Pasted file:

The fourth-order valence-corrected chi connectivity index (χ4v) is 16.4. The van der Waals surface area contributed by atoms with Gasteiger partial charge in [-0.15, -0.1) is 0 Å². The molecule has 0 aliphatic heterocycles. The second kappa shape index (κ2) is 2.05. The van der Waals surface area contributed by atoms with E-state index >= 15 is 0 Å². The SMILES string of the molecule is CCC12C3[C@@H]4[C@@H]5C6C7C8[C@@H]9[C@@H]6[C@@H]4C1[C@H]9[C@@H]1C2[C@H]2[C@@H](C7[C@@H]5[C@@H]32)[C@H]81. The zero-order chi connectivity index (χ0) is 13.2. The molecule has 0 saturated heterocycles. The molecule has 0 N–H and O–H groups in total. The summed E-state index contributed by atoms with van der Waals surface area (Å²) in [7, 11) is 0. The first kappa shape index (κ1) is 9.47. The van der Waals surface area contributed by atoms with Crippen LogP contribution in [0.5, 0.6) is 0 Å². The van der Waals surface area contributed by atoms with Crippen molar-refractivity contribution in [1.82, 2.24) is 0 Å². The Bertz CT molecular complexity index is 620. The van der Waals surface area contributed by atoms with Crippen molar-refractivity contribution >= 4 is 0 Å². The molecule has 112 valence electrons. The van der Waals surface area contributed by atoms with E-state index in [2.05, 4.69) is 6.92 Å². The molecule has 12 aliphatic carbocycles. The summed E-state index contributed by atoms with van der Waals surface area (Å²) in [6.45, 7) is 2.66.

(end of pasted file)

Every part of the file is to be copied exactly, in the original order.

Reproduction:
The fourth-order valence-corrected chi connectivity index (χ4v) is 16.4. The van der Waals surface area contributed by atoms with Gasteiger partial charge in [-0.15, -0.1) is 0 Å². The molecule has 0 aliphatic heterocycles. The second kappa shape index (κ2) is 2.05. The van der Waals surface area contributed by atoms with E-state index >= 15 is 0 Å². The SMILES string of the molecule is CCC12C3[C@@H]4[C@@H]5C6C7C8[C@@H]9[C@@H]6[C@@H]4C1[C@H]9[C@@H]1C2[C@H]2[C@@H](C7[C@@H]5[C@@H]32)[C@H]81. The zero-order chi connectivity index (χ0) is 13.2. The molecule has 0 saturated heterocycles. The molecule has 0 N–H and O–H groups in total. The summed E-state index contributed by atoms with van der Waals surface area (Å²) in [7, 11) is 0. The first kappa shape index (κ1) is 9.47. The van der Waals surface area contributed by atoms with Crippen LogP contribution in [0.5, 0.6) is 0 Å². The van der Waals surface area contributed by atoms with Crippen molar-refractivity contribution in [1.82, 2.24) is 0 Å². The Bertz CT molecular complexity index is 620. The van der Waals surface area contributed by atoms with Crippen molar-refractivity contribution >= 4 is 0 Å². The molecule has 112 valence electrons. The van der Waals surface area contributed by atoms with E-state index in [2.05, 4.69) is 6.92 Å². The molecule has 12 aliphatic carbocycles. The summed E-state index contributed by atoms with van der Waals surface area (Å²) in [6.45, 7) is 2.66.